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The Fed’s More Rigorous Stress Tests

A recent New York Times article pointed out that the US Federal Reserve’s stress tests for banks have become more rigorous in recent years.  What used to be a once-a-year, superficial test has evolved into a year-long process.  When the program began, 150 employees were tasked with implementing tests and models – today that number stands at 600.

These stress tests are intended to measure banks’ resilience in the face of significant economic decline – as it did in the recent recession.  In order to prevent banks from ‘gaming’ the system the Federal Reserve keeps its models a secret, meaning that financial institutions are not able to build certain portfolios to inflate their sense of stability.

While some bank officials have called this process subjective, the stress tests have had meaningful impacts.  Citigroup – a bank that has failed to meet the Fed’s expectations twice in the past three years – has allocated more resources and employees to make sure that the bank passes.  Similarly, Zions Bancorp made necessary precautions to reduce collateralized debt after failing the test last year.

All of these tests have a positive effect on expectations for the economy.  As more banks pass these tests – or pass them with greater success – expectations for the economy become more optimistic, which in turn compels greater economic production.  By implementing this program (and strengthening it) the Federal Reserve has created a simple and relatively low-cost means to achieve greater economic stability.

One Comment

  1. There’s a simple solution: force banks to maintain more capital. My hunch is that in fact that’s how many banks pass the stress tests: rather than focusing solely on lowering risks and hence pulling out of lucrative (or formerly lucrative) business lines, they instead (or partly) rely on keeping more reserves. A homework assignment: how larger were banking sector losses in 2008-9? What does that imply about the order of magnitude of the capital that a conservative bank ought to keep, in contrast to casino players such as Citigroup?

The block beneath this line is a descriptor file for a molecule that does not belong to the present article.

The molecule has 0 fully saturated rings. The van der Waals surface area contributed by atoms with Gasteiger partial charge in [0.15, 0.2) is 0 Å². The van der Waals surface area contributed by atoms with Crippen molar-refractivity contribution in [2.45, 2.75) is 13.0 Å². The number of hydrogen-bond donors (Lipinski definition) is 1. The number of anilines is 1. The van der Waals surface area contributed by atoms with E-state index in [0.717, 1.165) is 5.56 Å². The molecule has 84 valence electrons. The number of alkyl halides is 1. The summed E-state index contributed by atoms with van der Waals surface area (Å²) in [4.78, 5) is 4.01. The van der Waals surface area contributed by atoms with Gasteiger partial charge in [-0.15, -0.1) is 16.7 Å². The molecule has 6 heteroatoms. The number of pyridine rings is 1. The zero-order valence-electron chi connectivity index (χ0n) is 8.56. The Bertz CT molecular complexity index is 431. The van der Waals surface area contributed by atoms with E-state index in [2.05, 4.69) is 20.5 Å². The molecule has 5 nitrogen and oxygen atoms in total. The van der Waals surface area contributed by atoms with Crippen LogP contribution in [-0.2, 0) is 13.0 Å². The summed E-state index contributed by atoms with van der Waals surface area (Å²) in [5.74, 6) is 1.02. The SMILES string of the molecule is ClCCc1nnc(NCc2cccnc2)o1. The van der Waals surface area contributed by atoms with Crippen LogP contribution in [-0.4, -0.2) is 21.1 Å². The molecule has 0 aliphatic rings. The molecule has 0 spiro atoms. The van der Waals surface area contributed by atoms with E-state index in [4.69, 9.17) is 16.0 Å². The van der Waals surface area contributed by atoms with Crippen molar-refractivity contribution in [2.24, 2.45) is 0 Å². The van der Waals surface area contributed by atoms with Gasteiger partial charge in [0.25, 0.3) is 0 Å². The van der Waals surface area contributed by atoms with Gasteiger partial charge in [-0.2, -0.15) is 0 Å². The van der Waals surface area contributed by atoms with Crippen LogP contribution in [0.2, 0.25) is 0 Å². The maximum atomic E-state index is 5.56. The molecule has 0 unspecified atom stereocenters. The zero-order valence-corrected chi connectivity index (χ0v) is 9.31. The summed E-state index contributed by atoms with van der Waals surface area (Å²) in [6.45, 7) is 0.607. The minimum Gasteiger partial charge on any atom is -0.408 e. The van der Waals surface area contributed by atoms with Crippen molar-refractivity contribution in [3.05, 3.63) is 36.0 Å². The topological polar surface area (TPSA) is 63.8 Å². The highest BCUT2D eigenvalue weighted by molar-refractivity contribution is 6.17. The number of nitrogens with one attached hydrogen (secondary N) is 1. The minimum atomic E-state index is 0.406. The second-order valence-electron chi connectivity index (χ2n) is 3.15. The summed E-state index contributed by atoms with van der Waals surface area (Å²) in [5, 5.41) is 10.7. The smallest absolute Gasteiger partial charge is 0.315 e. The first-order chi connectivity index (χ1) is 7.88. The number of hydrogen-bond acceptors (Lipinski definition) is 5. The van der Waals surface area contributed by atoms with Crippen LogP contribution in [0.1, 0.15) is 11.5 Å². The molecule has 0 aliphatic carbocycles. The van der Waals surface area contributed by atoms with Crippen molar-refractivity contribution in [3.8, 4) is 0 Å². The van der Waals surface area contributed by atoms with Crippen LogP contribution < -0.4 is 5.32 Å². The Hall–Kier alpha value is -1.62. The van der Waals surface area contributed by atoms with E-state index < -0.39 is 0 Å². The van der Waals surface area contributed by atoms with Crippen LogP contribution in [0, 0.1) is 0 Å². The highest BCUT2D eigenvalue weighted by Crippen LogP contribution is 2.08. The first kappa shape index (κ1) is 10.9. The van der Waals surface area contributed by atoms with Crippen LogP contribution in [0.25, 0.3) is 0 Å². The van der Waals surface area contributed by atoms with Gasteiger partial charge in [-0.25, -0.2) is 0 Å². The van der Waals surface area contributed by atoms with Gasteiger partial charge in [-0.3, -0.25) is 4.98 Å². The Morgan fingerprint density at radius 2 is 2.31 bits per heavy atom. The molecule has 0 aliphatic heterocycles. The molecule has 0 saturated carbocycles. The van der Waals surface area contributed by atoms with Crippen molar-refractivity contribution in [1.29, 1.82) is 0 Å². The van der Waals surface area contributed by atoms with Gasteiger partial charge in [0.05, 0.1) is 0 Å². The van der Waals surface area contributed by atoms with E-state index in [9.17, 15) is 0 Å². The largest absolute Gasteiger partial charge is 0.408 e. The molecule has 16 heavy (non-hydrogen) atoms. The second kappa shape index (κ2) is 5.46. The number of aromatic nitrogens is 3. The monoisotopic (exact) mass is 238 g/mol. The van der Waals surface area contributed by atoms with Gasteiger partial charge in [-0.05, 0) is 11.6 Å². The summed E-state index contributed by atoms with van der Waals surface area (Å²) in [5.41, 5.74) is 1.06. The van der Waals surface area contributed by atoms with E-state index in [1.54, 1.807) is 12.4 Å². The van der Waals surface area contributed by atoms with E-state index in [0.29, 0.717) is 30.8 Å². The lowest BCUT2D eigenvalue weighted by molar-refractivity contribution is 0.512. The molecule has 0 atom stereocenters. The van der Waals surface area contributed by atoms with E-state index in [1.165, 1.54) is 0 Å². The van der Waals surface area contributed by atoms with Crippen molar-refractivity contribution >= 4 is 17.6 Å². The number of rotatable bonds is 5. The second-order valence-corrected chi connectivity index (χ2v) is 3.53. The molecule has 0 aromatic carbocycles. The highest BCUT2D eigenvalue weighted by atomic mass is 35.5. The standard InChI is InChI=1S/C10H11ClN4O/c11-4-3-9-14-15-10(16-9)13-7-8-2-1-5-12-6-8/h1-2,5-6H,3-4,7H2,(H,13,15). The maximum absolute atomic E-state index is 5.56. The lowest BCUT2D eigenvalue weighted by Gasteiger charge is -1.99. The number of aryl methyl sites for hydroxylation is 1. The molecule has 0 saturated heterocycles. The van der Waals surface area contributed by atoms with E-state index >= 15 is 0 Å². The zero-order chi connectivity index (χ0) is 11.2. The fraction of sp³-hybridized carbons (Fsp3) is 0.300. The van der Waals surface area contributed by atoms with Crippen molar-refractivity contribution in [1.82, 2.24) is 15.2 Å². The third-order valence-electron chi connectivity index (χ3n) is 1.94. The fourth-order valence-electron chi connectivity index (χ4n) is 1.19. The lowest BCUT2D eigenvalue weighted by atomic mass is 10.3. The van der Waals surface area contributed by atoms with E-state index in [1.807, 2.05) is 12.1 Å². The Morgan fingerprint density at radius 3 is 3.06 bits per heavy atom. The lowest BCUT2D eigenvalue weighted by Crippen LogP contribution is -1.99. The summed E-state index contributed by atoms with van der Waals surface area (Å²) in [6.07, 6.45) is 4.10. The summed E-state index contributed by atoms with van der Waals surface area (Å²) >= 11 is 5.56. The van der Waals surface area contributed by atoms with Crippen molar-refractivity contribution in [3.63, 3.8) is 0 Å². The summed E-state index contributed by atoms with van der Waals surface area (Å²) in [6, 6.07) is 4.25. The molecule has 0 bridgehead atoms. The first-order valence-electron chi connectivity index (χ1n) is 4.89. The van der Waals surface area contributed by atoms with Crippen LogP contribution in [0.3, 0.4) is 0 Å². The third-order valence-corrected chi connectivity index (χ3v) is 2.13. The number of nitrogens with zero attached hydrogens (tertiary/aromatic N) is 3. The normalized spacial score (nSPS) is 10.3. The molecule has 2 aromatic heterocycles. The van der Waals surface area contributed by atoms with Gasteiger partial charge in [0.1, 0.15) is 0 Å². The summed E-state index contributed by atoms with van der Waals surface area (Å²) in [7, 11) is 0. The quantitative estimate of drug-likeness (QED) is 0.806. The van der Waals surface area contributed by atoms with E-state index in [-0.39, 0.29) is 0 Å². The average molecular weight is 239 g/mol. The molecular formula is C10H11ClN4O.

In any case, the background situation is that banks did not impose risk-adjusted equity requirements on them selves, or even properly assess the direct capital they had tied up in trading operations. The former is merely a restatement of “hold more capital” but the latter says weak controls were across the board. The latter says that fee-generating business (in contrast to the “traditional” loan-making business) was not properly controlled by management.

    The financial crisis demonstrated that both were at issue: execs literally didn’t know what their trading floors were doing, and they certainly weren’t holding reserves against the risk of losses. The kindest interpretation is that they assumed losses in individual units were uncorrelated. Now that’s a silly assumption, so more realistically they were either incompetent or crooks (at best deliberately ignoring risks).

    My sense of dynamics in trading organizations is that it’s a bit of both — those who are lucky a few times in a row will be misjudged as brilliant and get promoted. In a rising tide all face an incentive to take on a lot of risk, grasping at the flotsam and jetsam of markets, or get left behind, with fatal consequences to their career. So there’s a lot of pressure to ignore risks.

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